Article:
Higher expression of several interferon-stimulated genes in HIV-1-infected females after adjusting for the level of viral replication.

TitleHigher expression of several interferon-stimulated genes in HIV-1-infected females after adjusting for the level of viral replication.
Publication TypeJournal Article
Year of Publication2013
AuthorsJ Chang J, Woods M, Lindsay RJ, Doyle EH, Griesbeck M, Chan ES, Robbins GK, Bosch RJ, Altfeld M
JournalJ Infect Dis
Volume208
Issue5
Pagination830-8
Date Published2013 Sep 1
ISSN1537-6613
KeywordsAdult, Cells, Cultured, Dendritic Cells, Female, Gene Expression Profiling, Gene Expression Regulation, HIV Infections, HIV-1, Humans, Interferon-alpha, Male, Middle Aged, T-Lymphocytes
Abstract

BACKGROUND: Clinical studies have shown faster disease progression and stronger immune activation in human immunodeficiency virus (HIV)-1-infected females when compared with males for the same level of HIV-1 replication. Here we determine whether the elevated levels of HIV-1-induced interferon-alpha (IFN-α) production observed in females are associated with higher interferon-stimulated gene (ISG) expression levels in T cells, hence suggesting type-I IFN as a mechanism for the higher HIV-1-associated immune activation observed.

METHODS: T-cell and dendritic cell populations were isolated from treatment-naive chronically HIV-1-infected individuals enrolled in the Adult Clinical Trials Group 384 by fluorescence-activated cell sorting. The expression of 98 genes involved in Toll-like receptor and type I IFN signaling pathways were quantified using Nanostring technology.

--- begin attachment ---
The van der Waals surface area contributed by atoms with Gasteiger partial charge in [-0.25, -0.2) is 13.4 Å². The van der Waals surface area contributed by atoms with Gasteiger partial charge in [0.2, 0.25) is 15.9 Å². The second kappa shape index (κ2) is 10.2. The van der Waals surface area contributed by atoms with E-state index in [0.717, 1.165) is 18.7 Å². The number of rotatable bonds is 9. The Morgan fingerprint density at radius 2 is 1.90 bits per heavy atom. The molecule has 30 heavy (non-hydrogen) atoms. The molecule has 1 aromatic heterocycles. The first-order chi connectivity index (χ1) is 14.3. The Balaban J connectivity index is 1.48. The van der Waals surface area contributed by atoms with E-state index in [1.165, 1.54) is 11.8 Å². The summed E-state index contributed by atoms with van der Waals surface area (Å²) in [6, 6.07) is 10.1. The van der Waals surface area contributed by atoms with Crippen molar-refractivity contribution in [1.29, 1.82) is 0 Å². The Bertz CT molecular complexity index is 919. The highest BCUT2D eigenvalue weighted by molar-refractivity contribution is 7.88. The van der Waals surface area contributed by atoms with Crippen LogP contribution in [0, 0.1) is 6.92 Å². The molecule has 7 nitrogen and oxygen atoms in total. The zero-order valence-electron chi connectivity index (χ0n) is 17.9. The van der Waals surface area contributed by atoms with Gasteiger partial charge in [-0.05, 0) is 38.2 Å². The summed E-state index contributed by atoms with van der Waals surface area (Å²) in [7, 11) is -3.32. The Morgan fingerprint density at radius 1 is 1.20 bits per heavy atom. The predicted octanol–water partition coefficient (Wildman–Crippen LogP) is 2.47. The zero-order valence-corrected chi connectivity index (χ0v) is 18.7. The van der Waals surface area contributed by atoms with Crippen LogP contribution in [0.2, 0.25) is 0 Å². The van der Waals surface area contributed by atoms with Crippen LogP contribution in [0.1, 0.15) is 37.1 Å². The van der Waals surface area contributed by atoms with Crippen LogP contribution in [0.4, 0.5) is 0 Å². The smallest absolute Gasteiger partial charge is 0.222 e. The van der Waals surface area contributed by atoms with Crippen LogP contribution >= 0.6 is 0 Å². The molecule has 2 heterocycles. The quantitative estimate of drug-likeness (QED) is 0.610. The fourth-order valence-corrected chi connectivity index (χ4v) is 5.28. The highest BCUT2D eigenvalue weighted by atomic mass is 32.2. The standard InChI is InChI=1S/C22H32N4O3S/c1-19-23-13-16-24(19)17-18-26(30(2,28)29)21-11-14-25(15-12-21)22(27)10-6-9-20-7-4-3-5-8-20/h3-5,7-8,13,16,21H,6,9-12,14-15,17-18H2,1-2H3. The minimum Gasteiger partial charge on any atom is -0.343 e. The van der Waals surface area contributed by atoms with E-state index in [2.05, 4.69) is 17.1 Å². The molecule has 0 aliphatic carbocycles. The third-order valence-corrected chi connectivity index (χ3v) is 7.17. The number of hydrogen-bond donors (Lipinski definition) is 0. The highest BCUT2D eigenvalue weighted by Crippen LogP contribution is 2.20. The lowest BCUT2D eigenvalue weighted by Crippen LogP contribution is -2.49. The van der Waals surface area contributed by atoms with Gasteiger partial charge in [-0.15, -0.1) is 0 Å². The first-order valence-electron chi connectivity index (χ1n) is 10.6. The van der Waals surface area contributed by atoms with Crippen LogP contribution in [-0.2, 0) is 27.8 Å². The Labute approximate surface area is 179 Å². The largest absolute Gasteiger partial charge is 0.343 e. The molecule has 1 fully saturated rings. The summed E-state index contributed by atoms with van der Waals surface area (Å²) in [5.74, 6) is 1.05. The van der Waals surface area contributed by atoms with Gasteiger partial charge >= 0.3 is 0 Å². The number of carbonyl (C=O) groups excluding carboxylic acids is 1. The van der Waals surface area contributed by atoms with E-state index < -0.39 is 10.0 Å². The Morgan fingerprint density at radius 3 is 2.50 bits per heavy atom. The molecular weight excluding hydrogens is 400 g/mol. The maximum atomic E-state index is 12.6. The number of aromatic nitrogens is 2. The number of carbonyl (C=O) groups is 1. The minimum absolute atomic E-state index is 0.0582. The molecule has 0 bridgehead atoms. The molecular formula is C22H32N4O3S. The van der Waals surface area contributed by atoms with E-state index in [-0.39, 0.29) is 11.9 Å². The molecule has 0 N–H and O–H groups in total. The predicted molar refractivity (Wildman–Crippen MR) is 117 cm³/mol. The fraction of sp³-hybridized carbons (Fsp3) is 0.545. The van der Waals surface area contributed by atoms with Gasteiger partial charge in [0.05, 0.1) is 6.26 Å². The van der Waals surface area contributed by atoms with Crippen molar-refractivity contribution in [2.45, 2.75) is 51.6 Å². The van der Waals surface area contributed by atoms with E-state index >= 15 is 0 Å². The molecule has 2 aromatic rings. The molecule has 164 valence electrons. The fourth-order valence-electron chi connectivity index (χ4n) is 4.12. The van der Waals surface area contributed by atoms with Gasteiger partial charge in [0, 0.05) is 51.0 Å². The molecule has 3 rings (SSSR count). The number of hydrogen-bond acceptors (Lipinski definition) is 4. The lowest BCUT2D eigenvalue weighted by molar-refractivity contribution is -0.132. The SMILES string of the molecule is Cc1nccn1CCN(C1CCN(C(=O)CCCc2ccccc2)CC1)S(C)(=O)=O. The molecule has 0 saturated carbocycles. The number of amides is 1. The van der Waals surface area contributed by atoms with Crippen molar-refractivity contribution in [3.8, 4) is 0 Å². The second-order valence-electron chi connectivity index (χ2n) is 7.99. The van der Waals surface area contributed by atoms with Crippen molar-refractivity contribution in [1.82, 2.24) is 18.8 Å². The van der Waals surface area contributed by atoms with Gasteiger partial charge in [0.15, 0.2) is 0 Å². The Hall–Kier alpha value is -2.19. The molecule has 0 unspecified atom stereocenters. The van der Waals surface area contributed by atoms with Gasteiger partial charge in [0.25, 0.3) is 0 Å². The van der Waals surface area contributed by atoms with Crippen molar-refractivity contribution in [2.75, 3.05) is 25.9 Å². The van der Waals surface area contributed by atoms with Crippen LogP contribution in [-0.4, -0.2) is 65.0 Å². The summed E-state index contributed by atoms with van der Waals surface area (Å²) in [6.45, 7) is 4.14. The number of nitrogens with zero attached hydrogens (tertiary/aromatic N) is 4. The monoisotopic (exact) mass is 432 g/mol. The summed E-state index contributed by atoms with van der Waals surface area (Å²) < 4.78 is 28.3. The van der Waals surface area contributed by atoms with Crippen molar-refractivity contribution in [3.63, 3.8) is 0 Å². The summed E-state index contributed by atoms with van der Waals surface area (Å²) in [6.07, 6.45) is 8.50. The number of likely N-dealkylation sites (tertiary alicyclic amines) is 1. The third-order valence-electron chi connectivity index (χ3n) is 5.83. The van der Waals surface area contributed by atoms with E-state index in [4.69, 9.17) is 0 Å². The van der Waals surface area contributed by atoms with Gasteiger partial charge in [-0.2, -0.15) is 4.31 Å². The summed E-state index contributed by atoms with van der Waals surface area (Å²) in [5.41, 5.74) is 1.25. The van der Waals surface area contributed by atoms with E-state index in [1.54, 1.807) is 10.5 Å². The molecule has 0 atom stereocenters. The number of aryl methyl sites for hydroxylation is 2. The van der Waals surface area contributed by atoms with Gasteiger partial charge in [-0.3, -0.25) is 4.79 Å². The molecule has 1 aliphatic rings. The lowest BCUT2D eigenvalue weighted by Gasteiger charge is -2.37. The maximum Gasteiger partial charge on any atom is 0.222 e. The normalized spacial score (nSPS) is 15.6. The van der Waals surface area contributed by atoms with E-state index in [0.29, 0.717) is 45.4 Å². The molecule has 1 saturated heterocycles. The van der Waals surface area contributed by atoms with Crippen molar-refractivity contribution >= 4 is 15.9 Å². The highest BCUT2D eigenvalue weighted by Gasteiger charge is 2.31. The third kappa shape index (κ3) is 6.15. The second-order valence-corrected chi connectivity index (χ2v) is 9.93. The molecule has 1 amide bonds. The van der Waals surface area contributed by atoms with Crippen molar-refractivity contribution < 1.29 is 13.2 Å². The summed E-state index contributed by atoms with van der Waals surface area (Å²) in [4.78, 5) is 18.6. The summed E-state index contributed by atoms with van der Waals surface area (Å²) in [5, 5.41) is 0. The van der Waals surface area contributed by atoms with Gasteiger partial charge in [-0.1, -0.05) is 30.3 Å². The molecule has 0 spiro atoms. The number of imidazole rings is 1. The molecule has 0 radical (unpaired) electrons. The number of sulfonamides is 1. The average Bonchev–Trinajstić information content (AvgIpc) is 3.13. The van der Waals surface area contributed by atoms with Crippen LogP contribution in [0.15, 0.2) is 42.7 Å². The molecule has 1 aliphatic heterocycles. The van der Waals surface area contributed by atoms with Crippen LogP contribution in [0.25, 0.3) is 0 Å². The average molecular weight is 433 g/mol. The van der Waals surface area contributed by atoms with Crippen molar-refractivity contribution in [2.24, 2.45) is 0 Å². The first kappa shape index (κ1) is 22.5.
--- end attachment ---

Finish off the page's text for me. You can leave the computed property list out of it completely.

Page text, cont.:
RESULTS: Several ISGs were significantly correlated with HIV-1 viral load and/or CD4(+) T-cell count. Higher expression levels of a subset of these ISGs were observed in cells derived from females as compared to males after adjusting for viral load and were correlated to higher levels of T-cell activation.

CONCLUSION: These data show that higher IFN-α production is associated with higher ex vivo expression of several ISGs in females. This might contribute to higher levels of immune activation and the observed faster HIV-1 disease progression in females for a given level of viral replication.

DOI10.1093/infdis/jit262
Alternate JournalJ. Infect. Dis.
PubMed ID23757341
PubMed Central IDPMC3733517
Grant ListAI25879 / AI / NIAID NIH HHS / United States
AI27659 / AI / NIAID NIH HHS / United States
AI27666 / AI / NIAID NIH HHS / United States
AI38855 / AI / NIAID NIH HHS / United States
AI38858 / AI / NIAID NIH HHS / United States
AI68634 / AI / NIAID NIH HHS / United States
AI68636 / AI / NIAID NIH HHS / United States
R01 AI078784 / AI / NIAID NIH HHS / United States
U01 AI038855 / AI / NIAID NIH HHS / United States
U01 AI068634 / AI / NIAID NIH HHS / United States
U01 AI068636 / AI / NIAID NIH HHS / United States
U01 AI069412 / AI / NIAID NIH HHS / United States
UM1 AI069412 / AI / NIAID NIH HHS / United States